Reuters: Germany urged the United States on Saturday to back EU diplomacy on Iran to stop it acquiring nuclear weapons, while Tehran expressed optimism about reaching a deal with the Europeans. “I expressly encourage the U.S. government to actively support the diplomatic efforts of the Europeans,” German Chancellor Gerhard Schroeder said in a speech delivered by his defence minister to the Munich Security Conference. Reuters
By Mark Trevelyan, Security Correspondent
MUNICH, Germany – Germany urged the United States on Saturday to back EU diplomacy on Iran to stop it acquiring nuclear weapons, while Tehran expressed optimism about reaching a deal with the Europeans.
“I expressly encourage the U.S. government to actively support the diplomatic efforts of the Europeans,” German Chancellor Gerhard Schroeder said in a speech delivered by his defence minister to the Munich Security Conference.
European Union foreign policy chief Javier Solana said in Munich that if talks with Iran failed, the issue “will go to New York” — a reference to the United Nations Security Council which could decide to punish Iran with sanctions.
Iran denies U.S. charges that its nuclear energy programme is a cover for developing atomic weapons. France, Germany and Britain, conducting negotiations on behalf of the European Union, have been encouraging Iran to drop its nuclear fuel programme in return for economic incentives.
The comments from Schroeder and Solana came in the same week that U.S. Secretary of State Condoleezza Rice urged Europe to send Tehran a stronger message, emphasising it faced referral to the Security Council.
Some Iranian officials have said Tehran, which has cultivated ties with permanent, veto-wielding members Russia and China, need not fear being hauled before the world body.
But top security official Hassan Rohani took a different line in comments quoted by Hamshahri newspaper.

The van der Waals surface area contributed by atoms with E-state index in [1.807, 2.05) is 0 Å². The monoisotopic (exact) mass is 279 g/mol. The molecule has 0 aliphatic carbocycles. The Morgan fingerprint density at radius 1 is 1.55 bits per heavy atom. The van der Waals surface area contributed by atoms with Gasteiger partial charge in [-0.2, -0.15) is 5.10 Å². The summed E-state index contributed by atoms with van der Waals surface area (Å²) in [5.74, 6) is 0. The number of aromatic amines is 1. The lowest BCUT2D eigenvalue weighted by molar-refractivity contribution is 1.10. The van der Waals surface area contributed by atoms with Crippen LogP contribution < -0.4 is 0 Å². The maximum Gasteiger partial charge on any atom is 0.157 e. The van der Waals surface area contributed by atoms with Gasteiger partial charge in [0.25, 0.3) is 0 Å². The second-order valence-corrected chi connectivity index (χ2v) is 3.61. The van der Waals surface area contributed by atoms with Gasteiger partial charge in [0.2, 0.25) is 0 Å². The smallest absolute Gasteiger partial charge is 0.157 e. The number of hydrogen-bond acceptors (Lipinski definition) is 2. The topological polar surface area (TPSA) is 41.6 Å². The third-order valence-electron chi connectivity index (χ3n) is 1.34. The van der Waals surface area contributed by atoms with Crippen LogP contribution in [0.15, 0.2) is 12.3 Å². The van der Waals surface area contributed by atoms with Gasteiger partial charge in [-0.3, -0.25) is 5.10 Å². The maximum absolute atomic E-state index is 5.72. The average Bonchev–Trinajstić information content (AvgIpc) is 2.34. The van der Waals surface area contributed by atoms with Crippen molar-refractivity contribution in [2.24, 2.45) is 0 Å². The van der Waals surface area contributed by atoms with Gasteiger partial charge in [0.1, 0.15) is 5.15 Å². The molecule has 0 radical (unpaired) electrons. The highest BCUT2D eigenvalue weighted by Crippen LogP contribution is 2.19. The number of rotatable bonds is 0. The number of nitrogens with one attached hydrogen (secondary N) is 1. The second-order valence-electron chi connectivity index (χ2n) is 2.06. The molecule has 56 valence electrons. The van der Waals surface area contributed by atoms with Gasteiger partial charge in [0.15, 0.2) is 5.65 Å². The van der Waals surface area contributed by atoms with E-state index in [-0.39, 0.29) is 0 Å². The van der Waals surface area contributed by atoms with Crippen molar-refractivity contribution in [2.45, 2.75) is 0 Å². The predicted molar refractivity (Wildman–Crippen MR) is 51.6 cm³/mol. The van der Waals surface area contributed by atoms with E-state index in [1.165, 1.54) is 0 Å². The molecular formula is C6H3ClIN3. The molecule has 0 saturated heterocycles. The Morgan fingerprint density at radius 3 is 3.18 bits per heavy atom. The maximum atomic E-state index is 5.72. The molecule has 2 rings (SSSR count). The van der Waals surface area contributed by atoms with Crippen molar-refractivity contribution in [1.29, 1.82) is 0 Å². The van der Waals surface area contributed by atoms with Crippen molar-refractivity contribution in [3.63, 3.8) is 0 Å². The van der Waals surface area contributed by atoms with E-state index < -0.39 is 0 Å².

If Iran’s case was referred to the Council, “the probability of those countries using their veto right is very low,” he said.
In Munich, influential U.S. Republican Senator John McCain said Washington must “vigorously support European leadership” on the Iranian issue.
But he told reporters: “There also has to be some commitment if those (EU-Iran) talks fail, that we go to the U.N. for sanctions.”
With the United States refusing to rule out any option over Iran, including military force, some Europeans fear a repeat of the damaging rift over the Iraq war two years ago.
U.S. invasion plans were strongly opposed by France, Germany and Russia and split the Security Council, creating trans-Atlantic scars that are still healing.
But Rohani held out little hope that major powers would back Iran against Washington’s wishes in the Security Council.
“The Russians, Germans and French acted against the United States over Iraq and did not let the case be discussed at the Security Council. But today, all three are trying to get close to America,” he told a gathering of students.
Senior nuclear negotiator Hossein Mousavian was quoted on state television as saying the European stance in negotiations to date was encouraging.
“The three EU countries appeared more serious in this round of negotiations compared with before and progress is being made,” he said of talks that took place in Geneva this week.
“If the Europeans continue this seriously in the next two rounds, talks will continue and there is a possibility of an agreement after three months,” he was quoted as saying.
Deputy Iranian Foreign Minister Gholamali Khoshroo said in Munich that a Middle East arms race could only hurt Tehran by diverting precious resources.
“In the prevailing international climate, developing nuclear and other weapons of mass destruction not only does not enhance Iran’s security but in fact would prove detrimental to our long-term security and prosperity,” he said.